For 2012, 30 million taxpayers will be subject to the tax, with exemption amounts decreasing to:


                              Single taxpayers:                                              $33,750

                              Married taxpayers filing jointly:                    $45,000

                              Married taxpayers filing separately:            $23,500


Nationwide, one in five taxpayers will have to pay the AMT. For many taxpayers, such as a family of four, with two children and an income over $75,000, this will result in a much larger additional tax liability.  IRS officials expect that taxpayers in more expensive, urban areas will be affected the most.  The following TaxPolicyCenter calculator can be used to project your income tax liability with various tax policies.


Complete IRS Form 6251  to figure out if you owe anything under the AMT system.  If the tax calculated on Form 6251 is higher than the amount owed on your regular income tax return, you’ll need to pay the difference as AMT. 


Understanding the differences between regular income tax and the AMT is the first step in reducing your tax liability. The AMT has a completely different set of calculations than the regular tax. For the regular tax, you add up your total income, subtract out various deductions and personal exemptions, then calculate the tax. Against the regular tax you can claim various credits to reduce your tax even further. The AMT, however, does not allow the standard deduction, personal exemptions, or certain itemized deductions. Also some income which is not subject to the regular tax is added for AMT purposes. Your tax under AMT rules may be higher than your tax under regular tax rules.

When calculating the alternative minimum tax, various adjustments are made. Some income is added which is not subject to the regular tax. Some deductions are adjusted downwards or eliminated entirely.

The following items may trigger an AMT liability:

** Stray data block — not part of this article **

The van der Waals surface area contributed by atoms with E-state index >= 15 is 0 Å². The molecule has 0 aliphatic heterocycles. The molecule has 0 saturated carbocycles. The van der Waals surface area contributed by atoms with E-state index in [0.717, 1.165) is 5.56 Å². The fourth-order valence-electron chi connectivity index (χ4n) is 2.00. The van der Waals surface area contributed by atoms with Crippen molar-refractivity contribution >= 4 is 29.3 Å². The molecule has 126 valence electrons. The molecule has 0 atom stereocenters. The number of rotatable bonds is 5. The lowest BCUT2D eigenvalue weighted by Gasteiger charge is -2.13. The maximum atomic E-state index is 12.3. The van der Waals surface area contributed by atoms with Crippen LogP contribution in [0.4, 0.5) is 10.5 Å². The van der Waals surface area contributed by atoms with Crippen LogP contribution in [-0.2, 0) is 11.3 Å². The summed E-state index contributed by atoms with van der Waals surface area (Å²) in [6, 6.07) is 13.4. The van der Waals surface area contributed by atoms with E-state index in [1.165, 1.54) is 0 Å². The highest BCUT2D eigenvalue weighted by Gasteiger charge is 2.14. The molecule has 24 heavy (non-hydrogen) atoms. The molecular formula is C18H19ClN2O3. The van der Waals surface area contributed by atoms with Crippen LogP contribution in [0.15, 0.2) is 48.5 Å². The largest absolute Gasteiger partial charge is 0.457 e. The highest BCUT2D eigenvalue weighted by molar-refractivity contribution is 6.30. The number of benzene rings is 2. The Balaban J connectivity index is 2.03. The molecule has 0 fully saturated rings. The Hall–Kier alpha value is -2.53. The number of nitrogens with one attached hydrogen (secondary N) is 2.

·         Itemized deductions for state and local taxes, medical expenses, and miscellaneous expenses

·         Mortgage interest on home equity debt

·         Accelerated depreciation

·         Exercising (but not selling) incentive stock options

·         Tax-exempt interest from private activity bonds

·         Passive income or losses

·         Net operating loss deduction

·         Foreign tax credits

·         Investment expenses

This list is not comprehensive, but reflects the typical adjustments you should be aware of  that can trigger an AMT liability. Typically, the alternative minimum tax eliminates most or exactly all of the regular tax savings from the above-mentioned deductions. 

Devising tax strategies around the alternative minimum tax can be tricky, since the AMT often adjusts for various deductions and credits.  Feel free to contact any of Holdsworth & Co.’s knowledgeable CPAs to answer any questions you might have regarding the AMT and how you might plan ahead to reduce your future overall tax liability.

We will be mailing our client’s tax organizers in the first half of January with your appointment times.  If you are a potential client and would like to contact us to arrange an appointment, feel free to call us at 445-8633 or email us at